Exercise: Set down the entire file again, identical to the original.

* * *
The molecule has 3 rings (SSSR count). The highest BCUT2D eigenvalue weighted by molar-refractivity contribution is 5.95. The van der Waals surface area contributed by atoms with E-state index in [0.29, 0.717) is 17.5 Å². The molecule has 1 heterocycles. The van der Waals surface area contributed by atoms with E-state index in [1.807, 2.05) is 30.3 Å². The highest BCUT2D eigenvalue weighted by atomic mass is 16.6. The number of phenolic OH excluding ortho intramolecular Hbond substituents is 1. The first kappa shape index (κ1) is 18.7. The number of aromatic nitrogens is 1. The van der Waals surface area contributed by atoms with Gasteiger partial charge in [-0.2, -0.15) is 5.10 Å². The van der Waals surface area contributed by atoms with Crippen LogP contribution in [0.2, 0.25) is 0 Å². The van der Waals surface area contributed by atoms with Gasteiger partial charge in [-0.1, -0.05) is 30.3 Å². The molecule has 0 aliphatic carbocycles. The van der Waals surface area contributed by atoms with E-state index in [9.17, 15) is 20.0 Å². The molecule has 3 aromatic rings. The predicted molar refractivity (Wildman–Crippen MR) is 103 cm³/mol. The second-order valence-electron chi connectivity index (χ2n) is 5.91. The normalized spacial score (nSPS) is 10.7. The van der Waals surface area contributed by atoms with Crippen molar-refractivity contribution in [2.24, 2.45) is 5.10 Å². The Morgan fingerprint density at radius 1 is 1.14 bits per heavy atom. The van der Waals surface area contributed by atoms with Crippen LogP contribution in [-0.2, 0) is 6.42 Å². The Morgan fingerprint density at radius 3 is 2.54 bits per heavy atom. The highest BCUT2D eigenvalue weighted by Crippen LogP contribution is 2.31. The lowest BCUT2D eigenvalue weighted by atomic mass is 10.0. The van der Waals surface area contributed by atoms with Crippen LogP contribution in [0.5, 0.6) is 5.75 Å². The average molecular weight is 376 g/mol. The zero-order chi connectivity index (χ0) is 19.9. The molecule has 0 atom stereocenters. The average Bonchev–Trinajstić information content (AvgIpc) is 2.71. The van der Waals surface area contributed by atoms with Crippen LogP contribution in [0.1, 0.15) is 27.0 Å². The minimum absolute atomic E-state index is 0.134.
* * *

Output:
The molecule has 3 rings (SSSR count). The highest BCUT2D eigenvalue weighted by molar-refractivity contribution is 5.95. The van der Waals surface area contributed by atoms with E-state index in [0.29, 0.717) is 17.5 Å². The molecule has 1 heterocycles. The van der Waals surface area contributed by atoms with E-state index in [1.807, 2.05) is 30.3 Å². The highest BCUT2D eigenvalue weighted by atomic mass is 16.6. The number of phenolic OH excluding ortho intramolecular Hbond substituents is 1. The first kappa shape index (κ1) is 18.7. The number of aromatic nitrogens is 1. The van der Waals surface area contributed by atoms with Gasteiger partial charge in [-0.2, -0.15) is 5.10 Å². The van der Waals surface area contributed by atoms with Crippen LogP contribution in [0.2, 0.25) is 0 Å². The van der Waals surface area contributed by atoms with Gasteiger partial charge in [-0.1, -0.05) is 30.3 Å². The molecule has 0 aliphatic carbocycles. The van der Waals surface area contributed by atoms with E-state index in [9.17, 15) is 20.0 Å². The molecule has 3 aromatic rings. The predicted molar refractivity (Wildman–Crippen MR) is 103 cm³/mol. The second-order valence-electron chi connectivity index (χ2n) is 5.91. The normalized spacial score (nSPS) is 10.7. The van der Waals surface area contributed by atoms with Crippen molar-refractivity contribution in [2.24, 2.45) is 5.10 Å². The Morgan fingerprint density at radius 1 is 1.14 bits per heavy atom. The van der Waals surface area contributed by atoms with Crippen LogP contribution in [-0.2, 0) is 6.42 Å². The Morgan fingerprint density at radius 3 is 2.54 bits per heavy atom. The highest BCUT2D eigenvalue weighted by Crippen LogP contribution is 2.31. The lowest BCUT2D eigenvalue weighted by atomic mass is 10.0. The van der Waals surface area contributed by atoms with Crippen LogP contribution in [0.5, 0.6) is 5.75 Å². The average molecular weight is 376 g/mol. The zero-order chi connectivity index (χ0) is 19.9. The molecule has 0 atom stereocenters. The average Bonchev–Trinajstić information content (AvgIpc) is 2.71. The van der Waals surface area contributed by atoms with Crippen LogP contribution in [0.1, 0.15) is 27.0 Å². The minimum absolute atomic E-state index is 0.134.